Dwarf evergreen shrubs are an essential way to bring stability and calm to your garden, creating a tranquil and sturdy image. Too many deciduous and perennial plants leave to many open spaces in winter, while evergreens are always lush and green. Since they often form the background of a garden, we don’t want plants that need a lot of care, and for easy-care with an attractive look, the Dwarf Yaupon Holly is a fantastic choice. This compact shrub grows about 3 feet tall, reaching 5 feet in time, and spreading about the same distances, making a dense, rounded mound. It can easily be clipped to keep it much smaller if needed, and it is a great choice for short to medium hedges. It can be clipped into a variety of forms too, and it is a great choice for topiary, in the garden or in planters and pots. Grow it as part of the foundation planting around your home, where its low form fits well beneath most windows. Use it among other shrubs, to fill spaces and give structure. It is ideal for mass planting to fill large areas of the garden with lower plants that don’t obscure views and other plants.
Growing Dwarf Yaupon Holly Trees
The leaves of the Dwarf Yaupon Holly are ½ to 1½ inches long, rounded and smooth, with a glossy surface. Young leaves are bright yellow-green, and they mature to a rich, dark green that is perfect with all other plants in the garden, and as a neutral backdrop to brighter colors. Although it is a holly, the thick, leathery leaves are neatly rounded ovals, with a finely-serrated edge, but without spines. The natural branching structure is dense and twiggy, and without trimming these plants make excellent mounds of green, with a more relaxed, informal look that suits modern gardens well. Like all holly trees, the yaupon holly has separate male and female trees and this dwarf form is derived from a female tree. It has tiny white flowers in the angles between the leaves and branches, in spring. Without a male plant – you will need a different variety – few or no berries are produced, and this variety does not produce heavy crops of berries, even when pollinator trees are in the area.
The Dwarf Yaupon Holly grows well in a wide range of light conditions, from full sun to all degrees of partial shade. It will not grow so well in full shade, especially not beneath dense evergreen trees. It tolerates a wide range of soils, from dry, sandy soils to moist ones and even tolerates periodic flooding, but not soils that are constantly wet. Once established it is very drought tolerant, and it also tolerated salt spray, so it is a great choice for the seaside. It is much more resistant to hot, dry winds than almost all other evergreen hollies, including Japanese holly. It has no significant pests or diseases, and it is very easy to grow this plant almost anywhere. It can be trimmed at any time of year. When trimming, keep the bottom always wider than the top, or the lower branches will die, leaving it bare and less attractive. For hedges, space your plants 12 to 18 inches apart for a very low hedge, and up to 3 feet apart for taller hedges. Always space evenly, to avoid gaps. When mass planting, space 2 feet apart for a continuous flow, and 3 feet apart for each plant to keep its separate identity. The compact habit of this plant means it will still grow dense and neat without any trimming, so why not put away the shears and enjoy its natural form?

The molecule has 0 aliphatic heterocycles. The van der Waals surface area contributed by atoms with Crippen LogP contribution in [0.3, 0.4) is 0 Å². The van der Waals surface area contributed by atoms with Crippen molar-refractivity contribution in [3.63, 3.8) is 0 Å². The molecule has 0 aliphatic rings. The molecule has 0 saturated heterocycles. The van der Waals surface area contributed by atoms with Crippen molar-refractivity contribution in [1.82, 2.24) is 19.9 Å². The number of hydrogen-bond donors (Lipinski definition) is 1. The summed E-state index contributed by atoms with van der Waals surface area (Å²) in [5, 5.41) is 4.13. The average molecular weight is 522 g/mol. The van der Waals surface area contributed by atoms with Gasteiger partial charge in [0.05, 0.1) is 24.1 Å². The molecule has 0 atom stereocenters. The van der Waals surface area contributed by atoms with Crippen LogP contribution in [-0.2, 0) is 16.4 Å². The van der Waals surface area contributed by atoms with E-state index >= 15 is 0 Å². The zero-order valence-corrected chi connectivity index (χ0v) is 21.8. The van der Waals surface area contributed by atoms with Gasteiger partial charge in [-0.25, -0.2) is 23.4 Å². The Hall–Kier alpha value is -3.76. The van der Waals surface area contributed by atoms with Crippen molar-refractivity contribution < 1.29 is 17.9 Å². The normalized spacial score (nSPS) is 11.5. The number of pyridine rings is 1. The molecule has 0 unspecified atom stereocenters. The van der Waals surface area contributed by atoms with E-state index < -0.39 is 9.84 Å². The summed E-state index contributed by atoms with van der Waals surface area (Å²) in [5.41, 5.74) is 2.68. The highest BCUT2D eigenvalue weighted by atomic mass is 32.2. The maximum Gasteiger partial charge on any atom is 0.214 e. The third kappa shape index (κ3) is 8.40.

History and Origins of Dwarf Yaupon Holly Trees
The Dwarf Yaupon Holly is a selected form of the yaupon holly, Ilex vomitoria. This is one of several hollies that grow wild in North America. It can be found from coastal Maryland down through the Carolinas into northern Florida and along through the gulf states into Texas and Oklahoma. It often grows in sand dunes by the coast, an indication of just how drought resistant and salt-spray resistant it is. The winter berries are an important food for a wider range of native birds and animals, from wild turkey to cedar waxwings, bears and raccoons. The name ‘yaupon’ comes from the Catawban language spoken by some native American tribes, and it means ‘small tree’. The leaves contain caffeine, and a tea made from them was used in the Civil War as a substitute, and by native Americans as a purifier since larger doses induce vomiting and diarrhea. Consume at home with caution.
Wild trees grow 15 to 30 feet tall, with a similar spread, but most garden forms are significantly smaller. The variety called ‘Nana’ is also called ‘Compacta’, and the origin of this female tree has been lost, but it probably originated as a seedling with unusually compact growth. Since then it has been reproduced by stem pieces, not seed, to preserve that dwarf habit, and this is how our plants are grown. It takes longer, but the result is uniform dwarf plants ideal for hedges and mass planting. We have a good supply of top-quality material, but this popular and reliable shrub sells fast, so order now while our stock lasts – it will be gone very soon.